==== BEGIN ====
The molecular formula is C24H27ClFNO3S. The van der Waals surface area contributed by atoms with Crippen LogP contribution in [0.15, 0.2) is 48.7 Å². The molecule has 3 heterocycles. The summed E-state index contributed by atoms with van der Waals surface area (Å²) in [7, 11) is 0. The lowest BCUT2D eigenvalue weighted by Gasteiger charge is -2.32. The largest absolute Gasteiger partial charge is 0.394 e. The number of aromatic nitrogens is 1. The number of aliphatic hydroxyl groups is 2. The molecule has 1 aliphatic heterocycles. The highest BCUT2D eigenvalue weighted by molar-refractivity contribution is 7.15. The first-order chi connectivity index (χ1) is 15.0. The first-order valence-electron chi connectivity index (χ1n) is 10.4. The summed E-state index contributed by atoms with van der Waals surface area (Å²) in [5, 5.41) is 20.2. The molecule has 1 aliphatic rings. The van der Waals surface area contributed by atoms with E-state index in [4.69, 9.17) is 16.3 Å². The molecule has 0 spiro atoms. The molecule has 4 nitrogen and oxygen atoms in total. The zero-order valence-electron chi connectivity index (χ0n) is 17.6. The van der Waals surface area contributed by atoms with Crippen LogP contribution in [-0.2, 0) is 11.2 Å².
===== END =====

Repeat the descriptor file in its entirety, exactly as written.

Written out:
The molecular formula is C24H27ClFNO3S. The van der Waals surface area contributed by atoms with Crippen LogP contribution in [0.15, 0.2) is 48.7 Å². The molecule has 3 heterocycles. The summed E-state index contributed by atoms with van der Waals surface area (Å²) in [7, 11) is 0. The lowest BCUT2D eigenvalue weighted by Gasteiger charge is -2.32. The largest absolute Gasteiger partial charge is 0.394 e. The number of aromatic nitrogens is 1. The number of aliphatic hydroxyl groups is 2. The molecule has 1 aliphatic heterocycles. The highest BCUT2D eigenvalue weighted by molar-refractivity contribution is 7.15. The first-order chi connectivity index (χ1) is 15.0. The first-order valence-electron chi connectivity index (χ1n) is 10.4. The summed E-state index contributed by atoms with van der Waals surface area (Å²) in [5, 5.41) is 20.2. The molecule has 1 aliphatic rings. The van der Waals surface area contributed by atoms with E-state index in [4.69, 9.17) is 16.3 Å². The molecule has 0 spiro atoms. The molecule has 4 nitrogen and oxygen atoms in total. The zero-order valence-electron chi connectivity index (χ0n) is 17.6. The van der Waals surface area contributed by atoms with Crippen LogP contribution in [-0.2, 0) is 11.2 Å².